Note: This article was first published on 23 November 2019.
Mercedes-Benz’s lineup of cars has become incredibly confusing over the past few years. To break it down for you, what you need to know is this: the new Mercedes-AMG GT 4-Door Coupé is a direct rival to the Panamera from cross-town rival Porsche. The Panamera was a bit of a revelation. Who knew what the rich really wanted was a car with questionable styling but sports car-like handling? Apparently, Porsche did and the rest say as they so often say, is history.
On paper, the Mercedes-AMG GT 4-Door doesn’t much make sense given that Mercedes has no shortage of fast 4-door super saloons. There are AMG variants of the E-Class and CLS. It makes even less sense when you consider that the less powerful AMG GT 53 4-Door that is reviewed here costs S$559,888, which is nearly 150 grand more than the equivalent AMG E 53 and 100 grand more than the equivalent AMG CLS 53.
But that’s on paper. The proof, as they say, is in the pudding and it is after spending some time with the AMG GT 53 4-Door that you appreciate its capabilities. I have to start by saying that I think it looks great. While the Panamera attempts to hide its mass with considered lines and curves, the AMG GT 4-Door proudly thumps its chest and embraces its burliness. Its bonnet is long and features two conspicuous “powerdomes”, its grille is huge and equally conspicuous, and the swollen wheel arches and huge wheels hint at prodigious power. It’s large too, at just over 5 metres long and nearly 2 metres wide. If you opt for the same metallic blue paint as the test car, they'd would have to be blind to say they didn’t see you hurtling down the road.
Inside, the AMG GT 53 4-Door is classic Mercedes-Benz. It’s all quality materials and tasteful trimmings. It feels and looks like the interior of a car that costs north of half a million dollars. Like most new cars from Mercedes-Benz, the AMG GT 53 4-Door eschews traditional analogue dials for digital displays — two humongous 12.3-inch digital displays, to be exact. Curiously, however, these displays are not touch-enabled, which makes navigating and controlling the infotainment system a hassle especially when you are driving. It’s also perplexing when you consider that less costly Mercedes models (like the recently tested CLA) have touch-enabled displays.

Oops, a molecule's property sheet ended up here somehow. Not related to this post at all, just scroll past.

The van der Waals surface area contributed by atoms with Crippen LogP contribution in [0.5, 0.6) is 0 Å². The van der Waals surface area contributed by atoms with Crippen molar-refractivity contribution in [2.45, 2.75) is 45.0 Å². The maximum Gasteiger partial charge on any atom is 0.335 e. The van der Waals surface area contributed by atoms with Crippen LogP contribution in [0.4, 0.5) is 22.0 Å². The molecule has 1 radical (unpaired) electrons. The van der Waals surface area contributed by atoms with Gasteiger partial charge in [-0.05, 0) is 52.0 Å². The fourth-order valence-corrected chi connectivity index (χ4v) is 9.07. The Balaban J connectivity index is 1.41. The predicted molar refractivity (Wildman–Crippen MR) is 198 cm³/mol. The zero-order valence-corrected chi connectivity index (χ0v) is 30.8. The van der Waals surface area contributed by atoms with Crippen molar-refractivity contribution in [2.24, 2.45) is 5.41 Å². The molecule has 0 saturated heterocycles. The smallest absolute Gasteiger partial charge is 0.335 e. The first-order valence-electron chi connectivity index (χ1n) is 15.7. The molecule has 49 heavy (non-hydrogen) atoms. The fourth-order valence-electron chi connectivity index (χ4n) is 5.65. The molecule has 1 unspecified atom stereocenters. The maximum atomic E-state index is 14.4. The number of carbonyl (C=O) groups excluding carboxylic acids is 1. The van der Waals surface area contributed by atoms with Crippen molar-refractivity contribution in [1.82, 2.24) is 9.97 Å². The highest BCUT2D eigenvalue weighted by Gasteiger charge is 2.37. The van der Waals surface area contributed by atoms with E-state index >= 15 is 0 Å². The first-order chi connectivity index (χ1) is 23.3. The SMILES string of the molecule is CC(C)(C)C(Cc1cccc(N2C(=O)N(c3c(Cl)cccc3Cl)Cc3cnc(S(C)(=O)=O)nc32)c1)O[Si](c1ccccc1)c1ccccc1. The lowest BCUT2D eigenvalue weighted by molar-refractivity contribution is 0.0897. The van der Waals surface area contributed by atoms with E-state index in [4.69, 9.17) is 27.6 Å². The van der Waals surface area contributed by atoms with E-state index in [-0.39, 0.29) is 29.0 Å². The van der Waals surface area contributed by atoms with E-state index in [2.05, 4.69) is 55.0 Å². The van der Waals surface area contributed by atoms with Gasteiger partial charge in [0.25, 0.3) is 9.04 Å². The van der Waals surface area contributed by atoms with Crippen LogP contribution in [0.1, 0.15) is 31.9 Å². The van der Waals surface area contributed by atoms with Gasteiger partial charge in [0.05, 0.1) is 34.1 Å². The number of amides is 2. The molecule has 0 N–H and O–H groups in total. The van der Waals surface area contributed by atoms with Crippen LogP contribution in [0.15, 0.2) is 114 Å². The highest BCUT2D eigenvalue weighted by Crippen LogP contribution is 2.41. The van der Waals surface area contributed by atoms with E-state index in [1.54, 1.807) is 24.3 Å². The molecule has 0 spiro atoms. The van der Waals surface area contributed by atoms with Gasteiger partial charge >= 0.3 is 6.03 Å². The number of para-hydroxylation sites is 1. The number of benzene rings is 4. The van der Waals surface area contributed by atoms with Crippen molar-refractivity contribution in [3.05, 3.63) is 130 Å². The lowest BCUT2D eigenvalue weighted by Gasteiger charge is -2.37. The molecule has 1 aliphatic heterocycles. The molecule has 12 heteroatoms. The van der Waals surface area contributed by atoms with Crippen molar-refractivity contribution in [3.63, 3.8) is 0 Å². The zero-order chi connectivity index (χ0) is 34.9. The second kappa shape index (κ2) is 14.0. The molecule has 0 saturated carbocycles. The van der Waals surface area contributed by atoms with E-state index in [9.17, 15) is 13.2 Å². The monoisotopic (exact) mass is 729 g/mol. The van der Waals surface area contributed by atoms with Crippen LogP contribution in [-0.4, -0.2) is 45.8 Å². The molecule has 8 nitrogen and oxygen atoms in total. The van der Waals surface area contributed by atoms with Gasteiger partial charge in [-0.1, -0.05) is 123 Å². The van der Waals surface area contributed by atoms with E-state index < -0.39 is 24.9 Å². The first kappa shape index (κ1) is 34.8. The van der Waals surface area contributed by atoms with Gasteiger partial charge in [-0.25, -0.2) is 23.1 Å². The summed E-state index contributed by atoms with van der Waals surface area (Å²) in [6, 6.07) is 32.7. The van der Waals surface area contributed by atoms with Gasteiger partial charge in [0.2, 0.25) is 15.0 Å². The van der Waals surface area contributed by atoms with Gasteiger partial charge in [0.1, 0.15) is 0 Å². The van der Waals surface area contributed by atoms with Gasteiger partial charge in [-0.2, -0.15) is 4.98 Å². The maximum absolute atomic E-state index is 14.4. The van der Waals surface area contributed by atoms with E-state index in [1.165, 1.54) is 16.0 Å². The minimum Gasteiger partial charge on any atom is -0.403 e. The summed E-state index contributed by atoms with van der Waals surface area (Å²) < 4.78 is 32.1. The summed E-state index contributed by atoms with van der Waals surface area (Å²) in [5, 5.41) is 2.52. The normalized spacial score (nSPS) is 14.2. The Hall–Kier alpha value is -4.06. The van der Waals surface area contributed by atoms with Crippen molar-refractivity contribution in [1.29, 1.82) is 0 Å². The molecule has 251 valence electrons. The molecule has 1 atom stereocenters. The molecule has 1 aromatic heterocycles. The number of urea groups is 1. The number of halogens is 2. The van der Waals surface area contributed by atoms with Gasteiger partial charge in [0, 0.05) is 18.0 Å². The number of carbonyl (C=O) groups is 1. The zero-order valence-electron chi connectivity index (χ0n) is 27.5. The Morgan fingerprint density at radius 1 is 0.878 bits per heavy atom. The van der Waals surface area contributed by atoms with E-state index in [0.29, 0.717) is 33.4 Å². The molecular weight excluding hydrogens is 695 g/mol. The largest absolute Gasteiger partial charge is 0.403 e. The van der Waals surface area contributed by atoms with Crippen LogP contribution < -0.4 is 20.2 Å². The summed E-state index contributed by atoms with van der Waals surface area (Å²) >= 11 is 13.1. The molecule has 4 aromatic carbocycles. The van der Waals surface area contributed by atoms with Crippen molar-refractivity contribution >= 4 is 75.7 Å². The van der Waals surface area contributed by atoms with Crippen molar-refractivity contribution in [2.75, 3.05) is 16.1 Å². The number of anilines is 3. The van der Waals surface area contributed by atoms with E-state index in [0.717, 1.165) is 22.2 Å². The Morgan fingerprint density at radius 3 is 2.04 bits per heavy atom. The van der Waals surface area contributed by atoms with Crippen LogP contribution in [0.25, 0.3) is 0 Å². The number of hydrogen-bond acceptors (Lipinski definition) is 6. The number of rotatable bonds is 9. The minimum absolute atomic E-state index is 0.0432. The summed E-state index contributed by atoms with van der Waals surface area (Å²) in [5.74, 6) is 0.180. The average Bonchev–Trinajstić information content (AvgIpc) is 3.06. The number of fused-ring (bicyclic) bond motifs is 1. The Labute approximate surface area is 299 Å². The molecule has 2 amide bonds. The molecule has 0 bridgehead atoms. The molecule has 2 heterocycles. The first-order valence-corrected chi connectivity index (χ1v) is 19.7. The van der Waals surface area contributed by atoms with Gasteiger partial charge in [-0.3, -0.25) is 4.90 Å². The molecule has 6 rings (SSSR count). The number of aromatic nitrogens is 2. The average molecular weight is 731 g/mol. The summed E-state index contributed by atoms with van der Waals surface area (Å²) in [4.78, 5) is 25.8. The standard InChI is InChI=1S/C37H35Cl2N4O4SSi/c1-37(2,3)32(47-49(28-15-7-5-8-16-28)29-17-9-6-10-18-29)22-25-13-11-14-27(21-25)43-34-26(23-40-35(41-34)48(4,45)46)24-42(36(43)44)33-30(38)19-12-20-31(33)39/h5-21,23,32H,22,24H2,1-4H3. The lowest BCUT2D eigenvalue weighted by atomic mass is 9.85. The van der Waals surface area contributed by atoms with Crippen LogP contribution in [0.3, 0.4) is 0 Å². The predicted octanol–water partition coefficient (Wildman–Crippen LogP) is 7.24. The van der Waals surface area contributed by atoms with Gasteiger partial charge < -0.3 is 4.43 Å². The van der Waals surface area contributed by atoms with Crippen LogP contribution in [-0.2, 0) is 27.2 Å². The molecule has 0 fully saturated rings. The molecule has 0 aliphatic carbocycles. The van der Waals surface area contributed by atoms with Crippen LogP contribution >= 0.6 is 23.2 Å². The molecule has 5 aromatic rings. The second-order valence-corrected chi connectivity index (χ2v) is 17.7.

Also curious is that the AMG GT 53 4-Door isn’t using Mercedes’ newest MBUX infotainment system, instead it is using the older COMAND system. That isn’t necessarily a bad thing because it works well enough once you get used to it and it supports Apple CarPlay — no Android Auto, sorry. But the lack of touch-support means the infotainment system is one of the most frustrating aspects of the car. Fortunately, the car redeems itself in other ways.
There are four models in the AMG GT 4-Door lineup but our market is only getting two. The mid-range AMG GT 53 4-Door as tested here, and the top-of-the-range AMG GT 63S 4-Door. Power in the AMG GT 53 4-Door comes from a 3-litre turbocharged inline-six that produces 435hp and 520nm of torque. Under full acceleration, EQ boost is activated where an electric motor further aids the engine with an additional 29hp and 250nm of torque.
Thanks to all-wheel drive, acceleration is incredible. Despite weighing around two tons, the AMG GT 53 4-Door will get from 0-100km/h in 4.5 seconds. What’s more impressive is the effortless way in which it does it. It never feels hurried or breathless, and it just pulls and pulls through the revs and its 9 gears (that’s not a typo). It even has a rather pleasant soundtrack to match. Granted, it has much of the synthesised pops and crackles that plagues modern performance cars, but underneath it all, there’s an intoxicating howl that reveals itself between 4,500 and 6,000rpm. Given enough road, the AMG GT 53 4-Door will hit 285km/h.
More impressive is the way the car drives. The steering is sharp and precise and that has the effect of shrinking the car and making it feel smaller than it looks. It gives you the confidence to push the car because you know you can place it where you want. Put the suspension in the sportiest setting and you’d find that body roll is surprisingly well-controlled too. The net effect of all this is that the AMG GT 53 4-Door feels almost like a two-door sports car when you are gunning it. The only thing that gives it away is its heft as you brake into approaching corners.
But you don’t have to always drive the AMG GT 53 4-Door fast. Put all the settings in the softest mode and it feels no harsher or noisier than an E-Class. It’s practical too. It seats four comfortably and the boot is large enough for your golf bag and luggage. Though it must be said that the sloping roofline does mean taller objects might struggle to fit. I guess the best praise I can give the AMG GT 53 4-Door is that it is every bit as good as the equivalent Panamera.
As remarkable as it may be, the AMG GT 53 4-Door is encumbered by its high price-tag. It costs about the same as a Panamera 4S but it’s over 100 grand more than the equivalent AMG CLS 53 and 150 grand more than the equivalent AMG E 53. And if you study the Mercedes pricelist hard, you’ll find that you could get an AMG E 63S with a full-fat 604hp 4-litre V8 for about 20 grand more. Even though the AMG GT 53 4-Door is a stunning achievement from Mercedes, in this context, it’s hard to say it’s is good value for money.
Regardless, credit must be given to Mercedes for what they have achieved here. The AMG GT 53 4-Door successfully replicates the Panamera’s party trick of turning from a relaxed cruiser to a razor-sharp super-fast sports car at the switch of a button. It’s a simple recipe but many have tried and many have failed. Mercedes has finally succeeded at creating a credible rival to the Porsche Panamera. And perhaps that’s its biggest trick of all.
Specifications are not everything. It's what you do with what you have that matters.